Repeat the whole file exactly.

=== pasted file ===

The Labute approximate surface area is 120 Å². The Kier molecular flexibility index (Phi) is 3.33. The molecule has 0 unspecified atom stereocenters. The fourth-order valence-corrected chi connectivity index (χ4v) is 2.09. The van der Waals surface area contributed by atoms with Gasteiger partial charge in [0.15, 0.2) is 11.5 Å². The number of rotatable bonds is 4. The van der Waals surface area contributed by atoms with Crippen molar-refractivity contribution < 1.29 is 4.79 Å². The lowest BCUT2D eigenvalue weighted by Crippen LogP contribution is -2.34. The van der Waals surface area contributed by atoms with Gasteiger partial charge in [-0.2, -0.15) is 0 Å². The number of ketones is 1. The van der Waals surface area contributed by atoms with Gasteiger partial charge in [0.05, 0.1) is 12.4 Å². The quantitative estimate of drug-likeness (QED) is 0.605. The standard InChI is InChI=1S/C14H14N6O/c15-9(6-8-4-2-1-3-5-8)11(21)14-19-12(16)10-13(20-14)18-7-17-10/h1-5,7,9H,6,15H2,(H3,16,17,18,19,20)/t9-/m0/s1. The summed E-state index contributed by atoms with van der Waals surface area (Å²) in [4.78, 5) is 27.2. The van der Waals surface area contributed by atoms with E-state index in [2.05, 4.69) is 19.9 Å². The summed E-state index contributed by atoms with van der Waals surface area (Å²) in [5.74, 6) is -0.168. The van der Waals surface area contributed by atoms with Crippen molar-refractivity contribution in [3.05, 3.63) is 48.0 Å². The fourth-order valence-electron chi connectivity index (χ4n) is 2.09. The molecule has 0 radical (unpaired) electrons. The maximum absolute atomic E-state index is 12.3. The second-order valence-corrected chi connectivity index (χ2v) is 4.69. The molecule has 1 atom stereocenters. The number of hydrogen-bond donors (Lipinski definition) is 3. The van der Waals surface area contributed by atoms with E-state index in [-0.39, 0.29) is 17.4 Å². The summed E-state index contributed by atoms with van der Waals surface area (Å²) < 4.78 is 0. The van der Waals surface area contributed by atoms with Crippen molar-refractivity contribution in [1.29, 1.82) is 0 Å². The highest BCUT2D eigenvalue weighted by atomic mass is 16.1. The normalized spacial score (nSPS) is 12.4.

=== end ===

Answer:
The Labute approximate surface area is 120 Å². The Kier molecular flexibility index (Phi) is 3.33. The molecule has 0 unspecified atom stereocenters. The fourth-order valence-corrected chi connectivity index (χ4v) is 2.09. The van der Waals surface area contributed by atoms with Gasteiger partial charge in [0.15, 0.2) is 11.5 Å². The number of rotatable bonds is 4. The van der Waals surface area contributed by atoms with Crippen molar-refractivity contribution < 1.29 is 4.79 Å². The lowest BCUT2D eigenvalue weighted by Crippen LogP contribution is -2.34. The van der Waals surface area contributed by atoms with Gasteiger partial charge in [-0.2, -0.15) is 0 Å². The number of ketones is 1. The van der Waals surface area contributed by atoms with Gasteiger partial charge in [0.05, 0.1) is 12.4 Å². The quantitative estimate of drug-likeness (QED) is 0.605. The standard InChI is InChI=1S/C14H14N6O/c15-9(6-8-4-2-1-3-5-8)11(21)14-19-12(16)10-13(20-14)18-7-17-10/h1-5,7,9H,6,15H2,(H3,16,17,18,19,20)/t9-/m0/s1. The summed E-state index contributed by atoms with van der Waals surface area (Å²) in [4.78, 5) is 27.2. The van der Waals surface area contributed by atoms with E-state index in [2.05, 4.69) is 19.9 Å². The summed E-state index contributed by atoms with van der Waals surface area (Å²) in [5.74, 6) is -0.168. The van der Waals surface area contributed by atoms with Crippen molar-refractivity contribution in [3.05, 3.63) is 48.0 Å². The fourth-order valence-electron chi connectivity index (χ4n) is 2.09. The molecule has 0 radical (unpaired) electrons. The maximum absolute atomic E-state index is 12.3. The second-order valence-corrected chi connectivity index (χ2v) is 4.69. The molecule has 1 atom stereocenters. The number of hydrogen-bond donors (Lipinski definition) is 3. The van der Waals surface area contributed by atoms with E-state index in [-0.39, 0.29) is 17.4 Å². The summed E-state index contributed by atoms with van der Waals surface area (Å²) < 4.78 is 0. The van der Waals surface area contributed by atoms with Crippen molar-refractivity contribution in [1.29, 1.82) is 0 Å². The highest BCUT2D eigenvalue weighted by atomic mass is 16.1. The normalized spacial score (nSPS) is 12.4.